So they're going to speak all about their journey and getting a sleep study and CPAP treatment for Nate.
And so now that Nene is 15.
The family felt they have a good amount of experience to share with other families who are going through this.
So here is my car.
Station with Jeff and cassia Christ.
So listen, Jeff cassia and Nathan.
Thank you so much for joining me.
It was a pleasure to join.
You want to just tell us a bit about where you are and the makeup of your family.
So we're in Bethlehem PA.
Hello near Philadelphia and we have six people in our family.
Nathan is the youngest he's 15.
And he has two older sisters and an older brother, too.
They're all increasing college Years.
Okay, got it and so Nathan's the youngest.
Do you want to talk me through a little bit about your story and when Nathan was born, and how all that?
And that's really something that caught my eye with your podcast, as opposed to some others about sleep.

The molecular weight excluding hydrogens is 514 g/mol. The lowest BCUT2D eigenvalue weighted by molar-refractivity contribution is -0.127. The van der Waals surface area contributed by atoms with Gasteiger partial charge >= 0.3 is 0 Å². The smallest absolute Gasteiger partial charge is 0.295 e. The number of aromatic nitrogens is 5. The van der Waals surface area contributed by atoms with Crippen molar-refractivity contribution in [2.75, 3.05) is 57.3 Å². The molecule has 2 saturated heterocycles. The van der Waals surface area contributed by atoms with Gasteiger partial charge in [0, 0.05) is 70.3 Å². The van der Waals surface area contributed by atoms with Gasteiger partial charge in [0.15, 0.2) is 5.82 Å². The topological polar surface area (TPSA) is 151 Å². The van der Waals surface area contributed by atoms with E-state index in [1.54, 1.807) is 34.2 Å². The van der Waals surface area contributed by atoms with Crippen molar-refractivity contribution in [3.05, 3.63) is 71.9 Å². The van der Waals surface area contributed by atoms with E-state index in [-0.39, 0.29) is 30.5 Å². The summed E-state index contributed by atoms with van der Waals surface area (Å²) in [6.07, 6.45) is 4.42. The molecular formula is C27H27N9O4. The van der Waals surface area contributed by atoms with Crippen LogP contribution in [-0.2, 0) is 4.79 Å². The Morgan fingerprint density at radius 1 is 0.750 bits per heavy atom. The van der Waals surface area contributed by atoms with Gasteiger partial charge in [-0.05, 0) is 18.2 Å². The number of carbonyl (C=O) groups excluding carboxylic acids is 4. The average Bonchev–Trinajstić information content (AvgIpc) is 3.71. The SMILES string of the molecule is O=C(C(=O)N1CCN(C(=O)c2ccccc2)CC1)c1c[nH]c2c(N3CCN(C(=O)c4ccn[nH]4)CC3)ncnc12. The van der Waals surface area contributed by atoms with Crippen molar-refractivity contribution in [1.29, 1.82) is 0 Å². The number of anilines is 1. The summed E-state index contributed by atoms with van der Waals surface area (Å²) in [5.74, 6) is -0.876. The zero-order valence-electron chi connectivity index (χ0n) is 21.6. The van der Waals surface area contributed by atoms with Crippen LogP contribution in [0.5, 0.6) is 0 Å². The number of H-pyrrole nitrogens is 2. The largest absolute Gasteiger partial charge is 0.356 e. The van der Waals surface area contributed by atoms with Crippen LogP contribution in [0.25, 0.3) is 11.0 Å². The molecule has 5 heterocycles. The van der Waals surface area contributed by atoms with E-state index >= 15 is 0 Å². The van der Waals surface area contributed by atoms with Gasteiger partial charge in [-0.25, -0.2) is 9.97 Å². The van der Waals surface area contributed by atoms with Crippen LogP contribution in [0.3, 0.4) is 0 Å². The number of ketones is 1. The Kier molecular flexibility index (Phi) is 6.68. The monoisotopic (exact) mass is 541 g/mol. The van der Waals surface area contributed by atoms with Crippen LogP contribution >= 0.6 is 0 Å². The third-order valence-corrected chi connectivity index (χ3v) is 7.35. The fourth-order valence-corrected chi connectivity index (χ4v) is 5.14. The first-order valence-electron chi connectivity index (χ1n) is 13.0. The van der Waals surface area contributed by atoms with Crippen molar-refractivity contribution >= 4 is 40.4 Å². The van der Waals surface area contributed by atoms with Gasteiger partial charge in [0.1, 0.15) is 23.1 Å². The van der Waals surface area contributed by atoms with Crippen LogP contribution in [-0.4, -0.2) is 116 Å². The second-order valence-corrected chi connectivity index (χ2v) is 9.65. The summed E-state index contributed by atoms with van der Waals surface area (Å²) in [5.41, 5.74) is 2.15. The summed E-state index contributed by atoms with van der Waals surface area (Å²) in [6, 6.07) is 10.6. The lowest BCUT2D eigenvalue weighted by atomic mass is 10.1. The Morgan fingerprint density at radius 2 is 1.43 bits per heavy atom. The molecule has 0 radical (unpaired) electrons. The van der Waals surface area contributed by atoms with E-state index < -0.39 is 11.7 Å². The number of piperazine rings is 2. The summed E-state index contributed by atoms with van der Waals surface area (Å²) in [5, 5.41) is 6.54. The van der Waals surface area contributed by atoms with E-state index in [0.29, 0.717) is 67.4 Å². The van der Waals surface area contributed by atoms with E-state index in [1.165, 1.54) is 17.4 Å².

Apnea is the stories part because at this, I think the stories are really withdraw interest.
So we were living in Pakistan, when Nathan was born and it was a total surprise.
No preliminary diagnosis, no testing was done. and we had no knowledge experience of any kind about Down syndrome or any of the attendant diagnosis that come along with it like Osa and basically it causes to have to leave, I was in the middle of doing a master's degree there, and overwhelm with, you know, work issues studies and we had no idea what to Do what we would be up against and we could even find any anything much in those terms of therapy or medical knowledge.
Much less everyday person.
Just to clarify.
So, during Kathy is pregnancy, there weren't?
Sometimes there's testing and things, but but that wasn't your case.
Like you until birth.
You didn't know about the dinosaur andram, we did.
We thought that her gin doctor.
Do this in.
Tell us and we don't need to sell all speculation where leagues that was never confirmed.
Yeah, but none of the testing, we didn't expect it.
We didn't think it was a chance of it.
Well, may I interrupt with that when I was pregnant, they offer me to have the, the test done, right?
Probably isn't Issa.
So I think yes they are missing teeth is but I was pretty advanced in the pregnancy and besides that I said it doesn't matter to me what the result is going to be so I chose know.
To have the darkest and yeah, and what was your take cassia?
Were you really surprised definite?